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Thursday, Aug. 27, 2015

Postville pleading, 'no more raids'

Tuesday, July 29, 2008

Members of the Postville community begged a visiting congressional delegation to do whatever they can to stop federal immigration raids, saying that a recent enforcement effort here had scarred this modest city and torn families apart.

"Please do not let this happen again, do not let ICE come back," said Sister Mary McCauley with Saint Bridget's Catholic Church, referring to Immigration and Customs Enforcement Officials. "If Postville was an example, I think it was given."

Three members of the Congressional Hispanic Caucus listened on Saturday to dozens of accounts of how the May raid at the Agriprocessors meatpacking plant in Postville has affected the community. The raid at Agriprocessors, the nation's largest kosher meatpacking plant, resulted in nearly 400 arrests, the largest enforcement effort of its type in U.S. history.

Reps. Luis Gutierrez, D-Ill., Albio Sires, D-N.J., and Joe Baca, D-Calif., heard three hours of often emotional testimony. Women whose husbands are being detained talked about their longing to be reunited, underage workers detailed deplorable working conditions and city and religious officials lamented the impact on the community.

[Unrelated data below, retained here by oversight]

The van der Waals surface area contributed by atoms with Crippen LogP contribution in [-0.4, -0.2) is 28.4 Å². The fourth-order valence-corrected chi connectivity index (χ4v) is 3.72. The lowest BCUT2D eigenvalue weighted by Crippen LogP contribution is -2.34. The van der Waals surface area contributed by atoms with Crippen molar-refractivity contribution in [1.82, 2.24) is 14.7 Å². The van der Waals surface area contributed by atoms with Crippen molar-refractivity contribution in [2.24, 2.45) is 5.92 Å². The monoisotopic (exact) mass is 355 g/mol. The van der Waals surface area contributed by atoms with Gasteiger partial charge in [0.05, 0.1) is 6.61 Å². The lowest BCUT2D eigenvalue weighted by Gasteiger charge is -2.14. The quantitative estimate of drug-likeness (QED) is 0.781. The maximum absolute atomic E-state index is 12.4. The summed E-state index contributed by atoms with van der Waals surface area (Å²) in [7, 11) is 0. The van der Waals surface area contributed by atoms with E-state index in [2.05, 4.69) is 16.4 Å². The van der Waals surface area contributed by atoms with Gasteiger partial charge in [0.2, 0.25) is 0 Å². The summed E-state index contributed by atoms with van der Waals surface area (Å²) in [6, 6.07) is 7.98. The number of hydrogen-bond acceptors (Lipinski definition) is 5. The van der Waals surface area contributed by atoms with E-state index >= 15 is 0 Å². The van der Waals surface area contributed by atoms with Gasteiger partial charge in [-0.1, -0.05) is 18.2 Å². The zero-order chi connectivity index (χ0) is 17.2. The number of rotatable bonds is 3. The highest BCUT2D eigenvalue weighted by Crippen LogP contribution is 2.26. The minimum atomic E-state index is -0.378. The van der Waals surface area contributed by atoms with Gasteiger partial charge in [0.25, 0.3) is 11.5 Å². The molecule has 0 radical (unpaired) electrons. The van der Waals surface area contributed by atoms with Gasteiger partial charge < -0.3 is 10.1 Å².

The speakers on Saturday alternated between sharp criticism of ICE and the Department of Homeland Security for launching what they termed an inhumane raid and at their former employer, Agriprocessors, which they said took advantage of workers and allowed unsafe conditions that drew outside attention. Many said they were equally culpable for the current situation.

By the end, Gutierrez said he had heard enough. The fallout from the Agriprocessors raid accomplished nothing but showing the folly of large-scale immigration raids, he said.

"This is wrong," he said. "We've taken men and women who want to work and made felons out of them."

A phone message left with Immigrations Customs Enforcement was not immediately returned.

Among those who spoke on Saturday was Noel Castillo Ordonez. The shy-looking 17-year-old wore a black baseball cap with a bald eagle and an American flag. He explained to an audience of 100 or so why he came to Postville from his native Guatemala.

"I needed money for my family, because I could not help them," he said in Spanish.

Another teen, Gilda Yolanda Ordonez Lopez, openly wept as she described being forced to work shifts as long as 12 hours with no overtime pay.

"They asked me how old I was, and I told them the truth," said Lopez, 17.

Gutierrez interrupted.

"Your were living like a woman, but you were just a girl?" he asked.

"There were others younger than me," Lopez replied.



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